Pietro Perugino, born Pietro Vannucci, was an Italian Renaissance painter of the Umbrian school, who developed some of the qualities that found classic expression in the High Renaissance. Raphael was his most famous pupil.
Benozzo Gozzoli was an Italian Renaissance painter from Florence. He is best known for a series of murals in the Magi Chapel of the Palazzo Medici-Riccardi, depicting festive, vibrant processions with fine attention to detail and a pronounced International Gothic influence. The chapel's fresco cycle reveals a new Renaissance interest in nature with its realistic depiction of landscapes and vivid human portraits. Gozzoli is considered one of the most prolific fresco painters of his generation. While he was mainly active in Tuscany, he also worked in Umbria and Rome.
Fra' Filippo Lippi, O.Carm., also called Lippo Lippi, was an Italian painter of the Quattrocento.
Ridolfo Ghirlandaio was an Italian Renaissance painter active mainly in Florence. Ridolfo Ghirlandaio was the son of the Italian Renaissance painter Domenico Ghirlandaio.
The decade of the 1450s in art involved many significant events, especially in sculpture.
The decade of the 1440s in art involved some significant events.
The Magi Chapel is a chapel in the Palazzo Medici Riccardi of Florence, Italy. Its walls are almost entirely covered by a famous cycle of frescoes by the Renaissance master Benozzo Gozzoli, painted around 1459 for the Medici family, the effective rulers of Florence.
The Coronation of the Virgin is a painting of the Coronation of the Virgin by the Italian early Renaissance master Fra Angelico, executed around 1434-1435. It is now in the Musée du Louvre of Paris, France. The artist executed another Coronation of the Virgin, now in the Uffizi in Florence.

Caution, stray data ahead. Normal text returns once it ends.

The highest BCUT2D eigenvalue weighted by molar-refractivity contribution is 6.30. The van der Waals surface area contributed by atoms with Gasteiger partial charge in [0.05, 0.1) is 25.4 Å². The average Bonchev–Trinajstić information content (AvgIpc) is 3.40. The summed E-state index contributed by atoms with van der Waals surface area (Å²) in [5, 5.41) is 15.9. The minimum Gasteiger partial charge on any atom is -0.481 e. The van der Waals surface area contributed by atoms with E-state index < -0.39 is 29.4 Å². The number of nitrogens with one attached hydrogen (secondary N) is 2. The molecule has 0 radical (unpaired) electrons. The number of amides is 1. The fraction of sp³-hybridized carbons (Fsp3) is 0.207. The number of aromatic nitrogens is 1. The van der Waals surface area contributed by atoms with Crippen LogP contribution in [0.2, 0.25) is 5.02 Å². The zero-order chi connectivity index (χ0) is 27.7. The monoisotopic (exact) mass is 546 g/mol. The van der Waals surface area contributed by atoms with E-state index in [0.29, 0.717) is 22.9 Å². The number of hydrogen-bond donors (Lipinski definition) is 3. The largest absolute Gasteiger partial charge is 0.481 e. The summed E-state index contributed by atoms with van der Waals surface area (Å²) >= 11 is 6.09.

The Barbadori Altarpiece is a painting by Filippo Lippi, dated to 1438 and housed in the Louvre Museum of Paris.
Zanobi Strozzi was an Italian painter and manuscript illuminator, active in his native Florence and nearby Fiesole. He was evidently closely associated with Fra Angelico, if not perhaps a formal pupil as Vasari says. He is "almost certainly identifiable" with the "Buckingham Palace Master". Most surviving works are manuscript illuminations, but several panel paintings survive, including six altarpieces and six panels with the Virgin and Child, as well as some designs for metalwork.
The San Pietro Polyptych is a polyptych by Italian Renaissance master Perugino, painted around 1496–1500. The panels are now in different locations: the lunette and the central panel, depicting the Ascension of Christ, are in the Museum of Fine Arts of Lyon, France.
Giovanni di Francesco del Cervelliera or Giovanni di Francesco was an Italian painter, active in Florence in the mid-fifteenth century.
Two small paintings in London and New York are believed to come from the same predella, and are attributed to Zanobi Strozzi, a Florentine painter who was probably a pupil of Fra Angelico. They are an Adoration of the Magi in the National Gallery in London, and a Nativity in the Metropolitan Museum of Art in New York. They date to about 1433–34 and are in tempera and gold on panel.